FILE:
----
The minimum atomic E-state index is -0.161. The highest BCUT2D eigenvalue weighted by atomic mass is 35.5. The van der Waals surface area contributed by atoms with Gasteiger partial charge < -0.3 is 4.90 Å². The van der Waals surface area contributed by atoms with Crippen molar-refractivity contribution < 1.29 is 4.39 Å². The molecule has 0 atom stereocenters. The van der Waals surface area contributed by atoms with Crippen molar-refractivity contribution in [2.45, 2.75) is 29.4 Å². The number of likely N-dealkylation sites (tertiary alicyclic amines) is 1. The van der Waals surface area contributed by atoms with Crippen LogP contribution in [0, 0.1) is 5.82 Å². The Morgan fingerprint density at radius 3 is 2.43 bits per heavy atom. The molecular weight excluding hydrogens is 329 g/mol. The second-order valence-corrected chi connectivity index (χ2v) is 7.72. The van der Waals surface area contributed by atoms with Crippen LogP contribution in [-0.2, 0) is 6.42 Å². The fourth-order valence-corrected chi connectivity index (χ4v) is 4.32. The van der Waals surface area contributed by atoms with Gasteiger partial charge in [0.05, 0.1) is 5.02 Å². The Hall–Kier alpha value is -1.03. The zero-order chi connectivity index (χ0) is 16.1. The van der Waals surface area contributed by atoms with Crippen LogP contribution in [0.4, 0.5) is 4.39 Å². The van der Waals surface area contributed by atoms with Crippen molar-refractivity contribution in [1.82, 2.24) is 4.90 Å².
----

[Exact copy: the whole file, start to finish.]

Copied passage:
The minimum atomic E-state index is -0.161. The highest BCUT2D eigenvalue weighted by atomic mass is 35.5. The van der Waals surface area contributed by atoms with Gasteiger partial charge < -0.3 is 4.90 Å². The van der Waals surface area contributed by atoms with Crippen molar-refractivity contribution < 1.29 is 4.39 Å². The molecule has 0 atom stereocenters. The van der Waals surface area contributed by atoms with Crippen molar-refractivity contribution in [2.45, 2.75) is 29.4 Å². The number of likely N-dealkylation sites (tertiary alicyclic amines) is 1. The van der Waals surface area contributed by atoms with Crippen LogP contribution in [0, 0.1) is 5.82 Å². The Morgan fingerprint density at radius 3 is 2.43 bits per heavy atom. The molecular weight excluding hydrogens is 329 g/mol. The second-order valence-corrected chi connectivity index (χ2v) is 7.72. The van der Waals surface area contributed by atoms with Crippen LogP contribution in [-0.2, 0) is 6.42 Å². The fourth-order valence-corrected chi connectivity index (χ4v) is 4.32. The van der Waals surface area contributed by atoms with Gasteiger partial charge in [0.05, 0.1) is 5.02 Å². The Hall–Kier alpha value is -1.03. The zero-order chi connectivity index (χ0) is 16.1. The van der Waals surface area contributed by atoms with Crippen LogP contribution in [0.4, 0.5) is 4.39 Å². The van der Waals surface area contributed by atoms with Crippen molar-refractivity contribution in [1.82, 2.24) is 4.90 Å².